4) Pepakura Designer - this is a program that transforms any 3-D model into usable templates or unfolding a 3-D model for use in papercrafting. A really fun program, be sure and take a look at the gallery link on their site, people make some pretty amazing stuff with this program!

-CardboardCardboard - brown double faced - I used 25 sheets of 4x8' single ply cardboard purchased and delivered for $100 - you can get this stuff readily at packing supply houses online. This is the cardboard that is used for the construction of the polygon skin of the sculpture. You could of course do this project with cardboard boxes although you would need to be sure and find some large ones ;-)

-Honeycomb board - I used 6 sheets of this 42x30x1/2" board purchased at Utrecht Art Supplies for $9.40 cents a sheet - you can likely find this cheaper or even for free in local dumpsters! This cardboard is very sturdy and was used extensively to create the inner support system for the standing figure. You can also likely find this stuff for free, often it is used for single use pallets for shipping and such.

-Cardboard Carpet tubes - various diameters, these I found in the trash both in an around Eyebeam, you would likely be able to get these for free at any big carpet retailer in your area. These are thicker than the standard shipping tubes and such, these are essential for building the interior support structure.

-TransparenciesTransparencies for either your Laser or Inkjet printer, get a box of 100. Be sure you get what works for your printer - inkjet transparencies in a laser printer will melt on the rollers!

-There are a few miscellaneous items that will be noted in further steps...

-Hot Glue GunHot Glue Gun - I bought an industrial grade version of this typical craft tool - you can find these online - this was by far the right tool for this job! This is the one I bought, well worth the $100!

-Box Cutter/Matt Knife QUICK CHANGEBox Cutter/Matt Knife QUICK CHANGE preferred (I used a Husky folding version from Home Depot that was very convenient as it can strap to your belt or fold to go in your pocket)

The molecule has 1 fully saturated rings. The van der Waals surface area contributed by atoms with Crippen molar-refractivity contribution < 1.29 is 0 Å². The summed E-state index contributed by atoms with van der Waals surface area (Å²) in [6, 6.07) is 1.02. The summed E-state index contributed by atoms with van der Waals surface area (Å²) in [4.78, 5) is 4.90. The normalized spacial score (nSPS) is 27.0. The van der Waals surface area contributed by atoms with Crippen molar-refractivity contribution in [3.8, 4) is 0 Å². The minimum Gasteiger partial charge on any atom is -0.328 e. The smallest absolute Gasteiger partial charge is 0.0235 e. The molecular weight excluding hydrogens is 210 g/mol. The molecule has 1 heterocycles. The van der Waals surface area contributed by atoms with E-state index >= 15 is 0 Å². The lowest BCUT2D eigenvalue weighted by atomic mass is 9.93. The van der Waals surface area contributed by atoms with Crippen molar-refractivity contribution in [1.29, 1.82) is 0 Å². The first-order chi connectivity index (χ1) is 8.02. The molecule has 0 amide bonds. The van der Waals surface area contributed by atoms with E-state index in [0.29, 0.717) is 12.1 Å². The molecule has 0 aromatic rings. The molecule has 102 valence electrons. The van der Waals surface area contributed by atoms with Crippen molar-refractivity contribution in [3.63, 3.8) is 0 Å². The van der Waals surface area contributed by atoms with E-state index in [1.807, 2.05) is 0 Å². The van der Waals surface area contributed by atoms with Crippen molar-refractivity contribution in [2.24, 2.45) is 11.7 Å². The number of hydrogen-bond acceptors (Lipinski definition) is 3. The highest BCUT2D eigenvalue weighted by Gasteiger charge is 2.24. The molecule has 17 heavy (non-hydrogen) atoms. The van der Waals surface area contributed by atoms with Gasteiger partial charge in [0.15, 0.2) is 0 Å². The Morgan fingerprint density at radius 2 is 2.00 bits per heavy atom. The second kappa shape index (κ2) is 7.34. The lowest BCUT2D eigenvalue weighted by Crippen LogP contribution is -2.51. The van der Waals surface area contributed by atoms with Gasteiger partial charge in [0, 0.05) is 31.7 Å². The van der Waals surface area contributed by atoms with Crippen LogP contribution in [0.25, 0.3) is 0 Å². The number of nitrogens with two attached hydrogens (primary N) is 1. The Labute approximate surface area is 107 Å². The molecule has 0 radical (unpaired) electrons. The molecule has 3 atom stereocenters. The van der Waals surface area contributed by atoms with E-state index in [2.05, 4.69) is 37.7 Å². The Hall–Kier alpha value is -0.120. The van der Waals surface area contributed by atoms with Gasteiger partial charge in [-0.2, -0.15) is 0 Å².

-Replacement blades, buy at least a box or dispenser of 50-100 blades, you will want to change blades often during the cutting and scoring process.

-Alumi Cutter 30"Alumi Cutter 30" straight edge and ruler (you can use other sizes but I think this is the best, has a raised edge to protect your fingers during cutting and scoring, take it from one who has sliced off the tip of my left index finger several times over the years, this tool is fabulous and essential for this process!).

-Cutting MatCutting Mat - I used an Alvin 17x23" version. This is a self-healing surface that allows for thousands of cuts - really useful for this project as it helps keep your blades sharp and you don't get stuck in cut lines during the scoring and cutting of the cardboard.

-Sharpie MarkersSharpie Markers - red, blue and black or whatever colors you prefer (you need three colors to delineate cuts and the two different types of scoring, "mountains" or "valleys" as defined by the Pepakura diagrams.

-Overhead projectorOverhead projector - I used a standard 3M model, this was used to magnify and project the Pepakura diagrams on to the 4x8' sheets of cardboard.

-Band sawBand saw - this is not essential, one could cut the pieces entirely using a mat knife but I would highly recommend using this floor standing saw as it greatly sped up the process of cutting out the Pepakura pieces.

-Various tapes - wide masking tape was used to hold the cardboard to the wall for projection and drawing of the diagrams. Drafting tape or blue painting tape was used to hold the transparencies in position on the overhead projector.

-Velcro - I used one roll of 3' velcro with the sticky back on both sides to help with the final assembly of the figure.